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Posts Tagged ‘finding yourself’

Many people abhor change. It can be messy and uncomfortable. There are lots of good books out there to help people deal with change, such as Spencer Johnson’s “Who Moved My Cheese” where he highlights the fact that we are living in a continually changing world, and your best bet is to learn how to deal with the change. A wise ex-boss of mine summarized the book into a single chart i still have on my wall:

Who Moved My Cheese?

All good stuff, and the book is a great read. William Bridges has some god stuff on change management as well (“Transitions”).And of course there is the whole “Shift Happens” video series if you don’t think things are going to continue changing. 🙂

But this wasn’t really the intent of my post. It’s more about whether you (yes you) need change in your life as part of your own personal development.

Usually I find there are telltale signs that I need a change. I don’t always recognize them right away, and they kind of build a little bit at a time. Here’s my list of things I have noticed when it is time for change for me:

  1. I complain about certain monotonous tasks that didn’t used to bother me as much, but they now bore me to death.
  2. I don’t look forward to work. And I count the days until the weekend.
  3. Focus is lacking. I mean, I already have the attention span of a chicken, but it actually gets worse. (Is that a fire truck?)
  4. I procrastinate on things that I find boring (see 1)
  5. I am grumpier than usual. I tend to be cheery and upbeat but when others start noticing I am not generally like that, it is a sign.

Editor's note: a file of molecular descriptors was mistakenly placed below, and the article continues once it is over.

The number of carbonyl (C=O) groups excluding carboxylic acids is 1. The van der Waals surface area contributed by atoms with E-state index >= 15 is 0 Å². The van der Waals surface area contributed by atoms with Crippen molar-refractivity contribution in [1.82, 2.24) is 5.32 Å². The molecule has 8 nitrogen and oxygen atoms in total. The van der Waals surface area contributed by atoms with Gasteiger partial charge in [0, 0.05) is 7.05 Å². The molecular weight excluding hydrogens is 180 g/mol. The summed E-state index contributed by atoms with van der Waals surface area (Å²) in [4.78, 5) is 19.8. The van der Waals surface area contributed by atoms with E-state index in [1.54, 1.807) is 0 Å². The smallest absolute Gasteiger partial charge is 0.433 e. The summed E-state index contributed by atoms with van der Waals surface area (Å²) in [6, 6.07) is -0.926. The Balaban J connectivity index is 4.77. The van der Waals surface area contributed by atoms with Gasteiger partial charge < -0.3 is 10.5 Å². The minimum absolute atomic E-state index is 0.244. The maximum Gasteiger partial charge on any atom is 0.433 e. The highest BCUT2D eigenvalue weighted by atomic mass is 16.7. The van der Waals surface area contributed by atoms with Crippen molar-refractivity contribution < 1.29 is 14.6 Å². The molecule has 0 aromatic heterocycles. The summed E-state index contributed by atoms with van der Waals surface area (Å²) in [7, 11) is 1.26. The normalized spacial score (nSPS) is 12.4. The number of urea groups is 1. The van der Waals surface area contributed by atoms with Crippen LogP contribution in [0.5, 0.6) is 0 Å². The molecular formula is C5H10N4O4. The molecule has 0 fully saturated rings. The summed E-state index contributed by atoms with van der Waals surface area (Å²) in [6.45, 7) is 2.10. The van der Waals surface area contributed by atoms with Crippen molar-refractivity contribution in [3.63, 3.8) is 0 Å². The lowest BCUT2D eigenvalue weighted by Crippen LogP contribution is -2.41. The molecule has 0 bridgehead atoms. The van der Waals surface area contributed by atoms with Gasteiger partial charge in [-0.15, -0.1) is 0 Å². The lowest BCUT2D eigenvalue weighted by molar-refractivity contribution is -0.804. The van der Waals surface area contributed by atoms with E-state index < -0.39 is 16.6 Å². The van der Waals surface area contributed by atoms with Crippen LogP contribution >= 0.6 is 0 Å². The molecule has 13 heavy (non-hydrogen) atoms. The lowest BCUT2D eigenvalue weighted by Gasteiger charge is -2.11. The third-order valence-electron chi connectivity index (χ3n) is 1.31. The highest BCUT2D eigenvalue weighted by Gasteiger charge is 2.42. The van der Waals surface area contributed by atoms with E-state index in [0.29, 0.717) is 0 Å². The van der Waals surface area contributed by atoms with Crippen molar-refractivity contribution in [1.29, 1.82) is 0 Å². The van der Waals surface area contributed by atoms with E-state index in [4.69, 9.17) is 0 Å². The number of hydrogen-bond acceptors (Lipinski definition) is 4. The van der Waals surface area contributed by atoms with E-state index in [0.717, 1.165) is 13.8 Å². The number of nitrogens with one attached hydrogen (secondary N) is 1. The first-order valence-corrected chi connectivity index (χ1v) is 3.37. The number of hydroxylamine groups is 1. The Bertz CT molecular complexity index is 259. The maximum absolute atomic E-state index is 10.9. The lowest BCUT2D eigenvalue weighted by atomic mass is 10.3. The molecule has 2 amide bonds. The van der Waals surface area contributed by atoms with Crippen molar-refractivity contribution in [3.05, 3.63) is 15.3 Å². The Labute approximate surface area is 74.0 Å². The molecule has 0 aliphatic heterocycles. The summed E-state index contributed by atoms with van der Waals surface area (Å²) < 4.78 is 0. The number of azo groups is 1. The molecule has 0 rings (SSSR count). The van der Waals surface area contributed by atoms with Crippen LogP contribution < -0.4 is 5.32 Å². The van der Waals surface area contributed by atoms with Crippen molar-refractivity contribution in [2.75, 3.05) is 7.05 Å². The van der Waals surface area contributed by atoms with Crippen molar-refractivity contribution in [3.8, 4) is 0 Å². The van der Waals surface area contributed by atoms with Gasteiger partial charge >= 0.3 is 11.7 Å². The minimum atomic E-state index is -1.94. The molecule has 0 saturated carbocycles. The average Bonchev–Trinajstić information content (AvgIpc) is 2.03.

6. An overwhelming sense of dreams unfulfilled, and that there is a yearning that is not being met. When I am happy and stimulated, I don’t have these thoughts.
  7. Actively looking for something to fill that yearning, but not sure what it is.
  8. I become somewhat envious (in a quiet, Canadian kind of way) of those that are “doing their own art”.

How do you spot that you need a change?

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Po Bronson wrote this book back in 2003. It was the year I left Nortel and was trying to figure out what I wanted to do next. The teasers on the flaps said this book would help, so I rushed out and bought it. The writing was good, and when the writing is good and the subject is of interest, I can devour a book. Devour, I did. But I got to the end, and I was left with a feeling that it hadn’t provided the insight I was looking for. Sure there were great insights, successes and failures. But there wasn’t the direction I was looking for.

Because there is no map.

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